Photo of Bob Ainsworth Bob Ainsworth The Parliamentary Under-Secretary of State for the Home Department

There are three effective fetters. One is linked with legal privilege. Another is associated with the ability to go back to the court to prevent the information from being disclosed if someone thinks that such a case can be made. The third is contained in subparagraph (3), which is about how and where the information can be used. It cannot be used to incriminate an individual. The hon. Gentleman may find the wording offensive, but he has not yet provided information that exposes the area of his concern, which would allow me to see whether there is an issue that we should address.

Photo of Mr Nick Hawkins Mr Nick Hawkins Ceidwadwyr, Surrey Heath

I share the concern of my hon. Friend the Member for Beaconsfield that the wording is stark. It is not for us to give an example to the Minister. He is trying to persuade us to withdraw our amendment, and he has not persuaded us that the wording is not stark.

I shall offer one thought to the Minister. He says that one of the safeguards is that people can go back to the court. When someone goes back to the court, the court will be directed to look at the wording of schedule 3, which, if it remains in its current form, will say that the receiver can get any kind of information, regardless of any restriction, however imposed. I appreciate that that sounds a little circular, but that is why we are concerned that the wording is so stark.

Photo of Bob Ainsworth Bob Ainsworth The Parliamentary Under-Secretary of State for the Home Department

I thought that the hon. Gentleman was trying to become reasonable, and seeking to emulate his hon. Friend—but now he says, ''It's got nothing to do with me. I've got no obligation to show where there is a necessity. It's entirely up to the Minister.'' Other than legal privilege, the ability to go back to the court, and the fetters on inappropriate use of information so gained, I have yet to hear of a category of information—

Photo of Mr Paul Stinchcombe Mr Paul Stinchcombe Llafur, Wellingborough

The clause is phrased in an absolute sense. There is no doubt about that whatever. The Minister has already mentioned one category of case—involving legal privilege—that he says would not bite on it, despite the absolute wording of the clause. Is he aware of any other categories under which the absolute phraseology would not bite?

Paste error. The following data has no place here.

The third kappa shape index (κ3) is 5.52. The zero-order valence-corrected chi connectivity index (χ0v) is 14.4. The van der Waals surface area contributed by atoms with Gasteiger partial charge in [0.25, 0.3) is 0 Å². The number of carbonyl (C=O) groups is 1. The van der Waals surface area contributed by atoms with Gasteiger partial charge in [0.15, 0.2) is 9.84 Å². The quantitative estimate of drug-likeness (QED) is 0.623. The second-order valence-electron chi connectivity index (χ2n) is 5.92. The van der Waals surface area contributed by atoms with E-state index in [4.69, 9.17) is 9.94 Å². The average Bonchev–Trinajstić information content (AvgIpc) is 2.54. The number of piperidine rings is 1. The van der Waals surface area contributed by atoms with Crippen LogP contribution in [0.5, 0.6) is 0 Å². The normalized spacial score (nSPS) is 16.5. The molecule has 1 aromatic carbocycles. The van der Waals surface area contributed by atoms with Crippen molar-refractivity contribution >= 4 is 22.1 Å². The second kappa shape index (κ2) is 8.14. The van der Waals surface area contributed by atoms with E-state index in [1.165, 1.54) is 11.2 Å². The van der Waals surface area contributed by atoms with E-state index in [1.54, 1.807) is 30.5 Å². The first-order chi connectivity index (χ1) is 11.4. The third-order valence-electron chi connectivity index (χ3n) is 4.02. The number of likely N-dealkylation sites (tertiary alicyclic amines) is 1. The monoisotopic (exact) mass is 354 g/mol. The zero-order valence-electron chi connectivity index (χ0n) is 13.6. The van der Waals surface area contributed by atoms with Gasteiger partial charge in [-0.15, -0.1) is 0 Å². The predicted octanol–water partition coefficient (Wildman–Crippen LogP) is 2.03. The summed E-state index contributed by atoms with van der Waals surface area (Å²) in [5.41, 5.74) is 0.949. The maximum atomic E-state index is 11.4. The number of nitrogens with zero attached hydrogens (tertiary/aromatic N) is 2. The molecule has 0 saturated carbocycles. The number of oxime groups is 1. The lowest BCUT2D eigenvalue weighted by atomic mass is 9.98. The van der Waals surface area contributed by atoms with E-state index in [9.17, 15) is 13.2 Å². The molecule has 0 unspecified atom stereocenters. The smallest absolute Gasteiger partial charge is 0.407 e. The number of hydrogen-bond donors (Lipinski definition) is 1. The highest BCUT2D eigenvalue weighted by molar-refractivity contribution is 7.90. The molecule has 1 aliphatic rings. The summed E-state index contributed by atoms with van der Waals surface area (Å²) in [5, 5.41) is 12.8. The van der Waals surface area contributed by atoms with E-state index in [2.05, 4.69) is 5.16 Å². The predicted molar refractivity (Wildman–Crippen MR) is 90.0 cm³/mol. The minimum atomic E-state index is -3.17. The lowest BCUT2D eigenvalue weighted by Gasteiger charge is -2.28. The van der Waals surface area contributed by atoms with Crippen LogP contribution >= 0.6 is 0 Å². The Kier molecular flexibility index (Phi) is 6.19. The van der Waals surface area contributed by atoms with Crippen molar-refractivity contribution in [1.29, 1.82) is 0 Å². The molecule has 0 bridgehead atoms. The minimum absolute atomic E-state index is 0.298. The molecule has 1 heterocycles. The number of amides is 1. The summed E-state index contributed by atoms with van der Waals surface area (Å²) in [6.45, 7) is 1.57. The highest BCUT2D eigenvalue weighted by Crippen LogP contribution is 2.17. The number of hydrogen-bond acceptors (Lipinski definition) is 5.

Photo of Bob Ainsworth Bob Ainsworth The Parliamentary Under-Secretary of State for the Home Department

In the spirit that we have tried to engender, at least since we moved on to consider part 5, I suggest that rather than entering into an unreasonable dispute, I should consider the matter and clarify how the provision will operate in Northern Ireland. As soon as I can, I shall expand in writing on what information will be gained and how it will be obtained. I do not know whether that satisfies the hon. Member for Surrey Heath. I see that the hon. Member for Beaconsfield is shaking his head. He is determined on confrontation on the issue, even though I have offered him an explanation, so there is no hope for us. Clearly, we will have to wait until next week for the Christmas season to kick in.

Photo of Dominic Grieve Dominic Grieve Shadow Minister (Home Affairs)

The Minister should not assume that a decision to press an amendment to a Division is always intended to be confrontational—it is a way of highlighting concern and no more. If I were a draftsman, I would not draft such a measure in such a way, but I accept that I am not a draftsman. I shall press the amendment to a Division.

Question put, That the amendment be made:—

The Committee divided: Ayes 5, Noes 11.

Rhif adran 18 Adults Abused in Childhood — Schedule 3 - Powers of interim receiver or administrator

Ie: 5 MPs

Na: 11 MPs

Ie: A-Z fesul cyfenw

Na: A-Z fesul cyfenw

Question accordingly negatived.

Further consideration adjourned.—[Mrs. McGuire.]

Adjourned accordingly at twenty-two minutes to Five o'clock till Tuesday 18 December at half-past Ten o'clock.